A THAAD battery and an AEGIS-capable US Navy ship would be the best-suited systems to help Taiwan enhance its defense against the Chinese missile threat. The US military should deploy these systems until Taiwan develops and deploys its own layered MD system. AEGIS and THAAD are defensive weapon systems.

The US Navy AEGIS is a shipborne system designed to protect ships, sea platforms, and land areas from ballistic missile threats as well as air threats. Depending on the types of missiles on-board, the weapon system can intercept short-, medium-, and intermediate-range ballistic missiles (MD mission) and/or shoot down aircraft and anti-ship cruise missiles (air defense mission). 

THAAD is the US Army’s deployable area defense BMD system that can protect an area with a diameter of about 240 miles. THAAD radar is a non-rotating phase-array X-band radar (AN/TPY-2) and has been deployed to the Middle East and Asia. One to two THAAD radars could cover most of the island of Taiwan (which is 245 miles long, and 90 miles wide across its widest point). The THAAD missile is designed to defend against short-, medium-, and intermediate-range ballistic missiles, and has a range of 200 km and altitude of 150 km.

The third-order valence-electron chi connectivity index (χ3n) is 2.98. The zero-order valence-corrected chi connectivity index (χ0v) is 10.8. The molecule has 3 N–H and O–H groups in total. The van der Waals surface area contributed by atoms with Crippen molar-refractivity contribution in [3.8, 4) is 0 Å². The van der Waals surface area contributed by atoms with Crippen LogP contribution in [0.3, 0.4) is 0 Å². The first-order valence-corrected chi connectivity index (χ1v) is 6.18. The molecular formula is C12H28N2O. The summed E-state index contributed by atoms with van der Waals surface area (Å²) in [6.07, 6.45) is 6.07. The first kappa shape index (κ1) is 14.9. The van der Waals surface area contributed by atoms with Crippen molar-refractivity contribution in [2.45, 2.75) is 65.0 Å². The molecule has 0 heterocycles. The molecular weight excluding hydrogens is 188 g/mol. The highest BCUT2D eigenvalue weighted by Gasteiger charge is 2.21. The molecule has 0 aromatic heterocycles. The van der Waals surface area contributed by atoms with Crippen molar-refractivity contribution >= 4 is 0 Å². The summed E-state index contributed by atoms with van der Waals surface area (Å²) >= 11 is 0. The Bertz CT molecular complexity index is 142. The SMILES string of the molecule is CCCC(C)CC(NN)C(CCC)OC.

Taiwan should plan to purchase these or similar systems. In the meantime, Taiwan could make a request to the United States and other allies to provide immediate MD capabilities. THAAD has already been exported to the United Arab Emirates (two batteries), and is currently being sold to Saudi Arabia (seven batteries). Currently, Japan is the only ally that has a BMD capable AEGIS naval system.  The US government approved a $1.7 billion defense purchase by Canada in May 2021 for four BMD-capable AEGIS ships.  South Korea, Australia, Norway and Spain all have AEGIS systems that are air defense only and could be used to protect US and Japanese AEGIS BMD capable ships from the PLAAF threats.  These allies could participate in the air and missile defense of Taiwan as part of an allied operation. Poland and Romania have purchased and deployed an AEGIS ashore capability. Japan had planned to purchase two AEGIS ashore systems; however, domestic concerns reversed this decision in June 2020.  The US Congress plans to fund an AEGIS ashore system on Guam. However, an AEGIS ashore on Guam cannot defend Taiwan due to extended distance (over 1700 miles).

Taiwan’s Ministry of National Defense is currently working to upgrade the missile systems fielded by the island’s armed forces. Taiwan’s MD defense capabilities are designed for point defense and consist of the following: Patriot PAC-2, PAC-2/GEM; Avenger Air Defense System; Hawk; Sky Bow; Sky Sword 2; and Sea Oryx (soon to be deployed) systems. For example, with a range of 60 miles for the PATRIOT PAC-2 system, these point defense systems are designed to protect a small area such as a city or a strategic site.